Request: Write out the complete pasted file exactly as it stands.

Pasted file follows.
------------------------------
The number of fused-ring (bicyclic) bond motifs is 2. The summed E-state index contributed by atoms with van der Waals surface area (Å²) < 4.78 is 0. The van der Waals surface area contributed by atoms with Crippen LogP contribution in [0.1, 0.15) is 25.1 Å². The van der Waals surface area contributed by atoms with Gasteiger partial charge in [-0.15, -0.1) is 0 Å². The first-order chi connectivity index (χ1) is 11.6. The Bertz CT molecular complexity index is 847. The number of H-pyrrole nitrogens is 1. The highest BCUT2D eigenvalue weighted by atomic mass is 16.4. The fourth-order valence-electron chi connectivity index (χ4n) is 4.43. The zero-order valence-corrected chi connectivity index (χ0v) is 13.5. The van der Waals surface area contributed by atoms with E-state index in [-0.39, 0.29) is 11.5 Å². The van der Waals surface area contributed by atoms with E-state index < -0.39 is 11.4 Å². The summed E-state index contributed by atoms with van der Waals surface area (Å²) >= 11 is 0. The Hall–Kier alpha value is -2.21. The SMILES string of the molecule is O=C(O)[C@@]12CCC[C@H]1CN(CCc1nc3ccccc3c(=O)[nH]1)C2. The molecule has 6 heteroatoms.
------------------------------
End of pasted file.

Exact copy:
The number of fused-ring (bicyclic) bond motifs is 2. The summed E-state index contributed by atoms with van der Waals surface area (Å²) < 4.78 is 0. The van der Waals surface area contributed by atoms with Crippen LogP contribution in [0.1, 0.15) is 25.1 Å². The van der Waals surface area contributed by atoms with Gasteiger partial charge in [-0.15, -0.1) is 0 Å². The first-order chi connectivity index (χ1) is 11.6. The Bertz CT molecular complexity index is 847. The number of H-pyrrole nitrogens is 1. The highest BCUT2D eigenvalue weighted by atomic mass is 16.4. The fourth-order valence-electron chi connectivity index (χ4n) is 4.43. The zero-order valence-corrected chi connectivity index (χ0v) is 13.5. The van der Waals surface area contributed by atoms with E-state index in [-0.39, 0.29) is 11.5 Å². The van der Waals surface area contributed by atoms with E-state index < -0.39 is 11.4 Å². The summed E-state index contributed by atoms with van der Waals surface area (Å²) >= 11 is 0. The Hall–Kier alpha value is -2.21. The SMILES string of the molecule is O=C(O)[C@@]12CCC[C@H]1CN(CCc1nc3ccccc3c(=O)[nH]1)C2. The molecule has 6 heteroatoms.